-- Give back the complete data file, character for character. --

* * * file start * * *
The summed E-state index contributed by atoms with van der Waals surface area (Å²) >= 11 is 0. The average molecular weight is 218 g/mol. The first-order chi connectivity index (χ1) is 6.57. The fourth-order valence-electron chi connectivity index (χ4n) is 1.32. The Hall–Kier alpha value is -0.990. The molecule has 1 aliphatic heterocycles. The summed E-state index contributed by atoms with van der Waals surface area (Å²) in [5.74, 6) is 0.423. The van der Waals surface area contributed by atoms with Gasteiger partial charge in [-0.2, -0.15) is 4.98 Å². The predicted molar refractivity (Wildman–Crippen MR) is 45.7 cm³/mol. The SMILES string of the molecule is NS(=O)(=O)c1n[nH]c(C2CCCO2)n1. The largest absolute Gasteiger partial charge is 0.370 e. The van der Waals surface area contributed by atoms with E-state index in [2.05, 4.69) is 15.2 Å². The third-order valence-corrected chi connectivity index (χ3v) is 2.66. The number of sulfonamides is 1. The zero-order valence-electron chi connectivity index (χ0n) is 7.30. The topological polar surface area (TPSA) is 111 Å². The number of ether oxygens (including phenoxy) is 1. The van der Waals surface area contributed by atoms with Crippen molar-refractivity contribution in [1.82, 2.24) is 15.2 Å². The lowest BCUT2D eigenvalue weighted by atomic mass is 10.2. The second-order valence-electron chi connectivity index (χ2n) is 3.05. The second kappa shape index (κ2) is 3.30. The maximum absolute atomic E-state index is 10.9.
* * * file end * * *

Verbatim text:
The summed E-state index contributed by atoms with van der Waals surface area (Å²) >= 11 is 0. The average molecular weight is 218 g/mol. The first-order chi connectivity index (χ1) is 6.57. The fourth-order valence-electron chi connectivity index (χ4n) is 1.32. The Hall–Kier alpha value is -0.990. The molecule has 1 aliphatic heterocycles. The summed E-state index contributed by atoms with van der Waals surface area (Å²) in [5.74, 6) is 0.423. The van der Waals surface area contributed by atoms with Gasteiger partial charge in [-0.2, -0.15) is 4.98 Å². The predicted molar refractivity (Wildman–Crippen MR) is 45.7 cm³/mol. The SMILES string of the molecule is NS(=O)(=O)c1n[nH]c(C2CCCO2)n1. The largest absolute Gasteiger partial charge is 0.370 e. The van der Waals surface area contributed by atoms with E-state index in [2.05, 4.69) is 15.2 Å². The third-order valence-corrected chi connectivity index (χ3v) is 2.66. The number of sulfonamides is 1. The zero-order valence-electron chi connectivity index (χ0n) is 7.30. The topological polar surface area (TPSA) is 111 Å². The number of ether oxygens (including phenoxy) is 1. The van der Waals surface area contributed by atoms with Crippen molar-refractivity contribution in [1.82, 2.24) is 15.2 Å². The lowest BCUT2D eigenvalue weighted by atomic mass is 10.2. The second-order valence-electron chi connectivity index (χ2n) is 3.05. The second kappa shape index (κ2) is 3.30. The maximum absolute atomic E-state index is 10.9.